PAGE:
The annual Hazon conference is the preeminent national gathering of activists in the new Jewish food movement, a growing family of mainly younger Jews who want to make food choices that are in line with Jewish values as well as their moral and political beliefs concerning workers’ rights, good health, humane treatment of animals, environmental protection, and food access for the poor. This laundry list of concerns makes it difficult to

feed a conference of 600 hungry people, something the organizers discovered earlier that summer when they debated whether to include meat at all for a gathering that typically includes so many hardcore vegetarians.

The choice was made — Shabbat isn’t Shabbat without the option of a roast bird — so there we were, watching shochet Andy Kastner grab the first turkey and slit its neck with a quick back-and-forth motion of his carefully sharpened knife.

Kastner was still in rabbinical school — he’s now the Hillel rabbi at Washington University in St. Louis. I’d met up with him a few months earlier at a kosher goat slaughter in a Connecticut field, and he’d shared his thoughts as he skinned and eviscerated his first mammal. It was, he admitted, not an easy experience.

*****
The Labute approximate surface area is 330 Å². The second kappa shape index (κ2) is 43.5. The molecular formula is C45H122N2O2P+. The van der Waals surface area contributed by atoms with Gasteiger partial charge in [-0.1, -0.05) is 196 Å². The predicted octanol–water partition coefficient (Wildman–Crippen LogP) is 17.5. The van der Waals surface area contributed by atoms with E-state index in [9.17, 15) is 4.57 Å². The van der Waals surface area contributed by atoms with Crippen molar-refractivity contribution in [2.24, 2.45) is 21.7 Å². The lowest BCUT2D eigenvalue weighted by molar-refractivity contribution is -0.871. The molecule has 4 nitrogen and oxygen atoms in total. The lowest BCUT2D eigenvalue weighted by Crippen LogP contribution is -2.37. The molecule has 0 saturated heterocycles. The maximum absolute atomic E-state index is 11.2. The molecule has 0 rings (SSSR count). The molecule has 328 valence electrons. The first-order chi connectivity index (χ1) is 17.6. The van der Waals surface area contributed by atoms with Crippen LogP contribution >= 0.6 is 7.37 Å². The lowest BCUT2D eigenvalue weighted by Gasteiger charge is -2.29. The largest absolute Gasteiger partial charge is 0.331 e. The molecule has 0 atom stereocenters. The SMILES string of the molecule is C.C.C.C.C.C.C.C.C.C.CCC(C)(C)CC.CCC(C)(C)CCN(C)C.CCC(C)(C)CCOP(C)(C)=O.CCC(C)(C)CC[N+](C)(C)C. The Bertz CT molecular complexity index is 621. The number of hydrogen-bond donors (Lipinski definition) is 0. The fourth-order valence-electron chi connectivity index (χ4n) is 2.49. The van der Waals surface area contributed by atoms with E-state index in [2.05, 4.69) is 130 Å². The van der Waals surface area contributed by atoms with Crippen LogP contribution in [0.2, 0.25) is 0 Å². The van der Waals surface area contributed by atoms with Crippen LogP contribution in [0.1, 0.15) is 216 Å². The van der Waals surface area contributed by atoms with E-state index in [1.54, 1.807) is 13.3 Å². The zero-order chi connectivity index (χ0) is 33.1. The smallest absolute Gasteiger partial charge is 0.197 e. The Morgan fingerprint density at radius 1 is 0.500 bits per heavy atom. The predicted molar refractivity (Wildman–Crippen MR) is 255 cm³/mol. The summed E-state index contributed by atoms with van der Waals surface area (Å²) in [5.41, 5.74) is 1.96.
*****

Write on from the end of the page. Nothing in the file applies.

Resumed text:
The Allure of Kosher Food for the Jewish Holidays

Sue Fishkoff is the author of Kosher Nation: Why More and More of America’s Food Answers to a Higher Authority. She will be blogging all week of the Jewish Book Council and MyJewishLearning’s
Author Blog.

When I’m invited to a Shabbat or holiday meal in a Jewish home, I always bring kosher wine. Not just that, I try to make it Israeli.

It’s not because I keep kosher. And it’s not because the people I’m visiting necessarily keep kosher either.

If wine by any other name smells as sweet, why bother?

I know I’m not alone—plenty of Jews who ordinarily ignore the laws of kashrut buy kosher wine for Shabbat, stock their pantries with kosher-for-Passover food every spring, and pay extra for kosher catering at their simchas.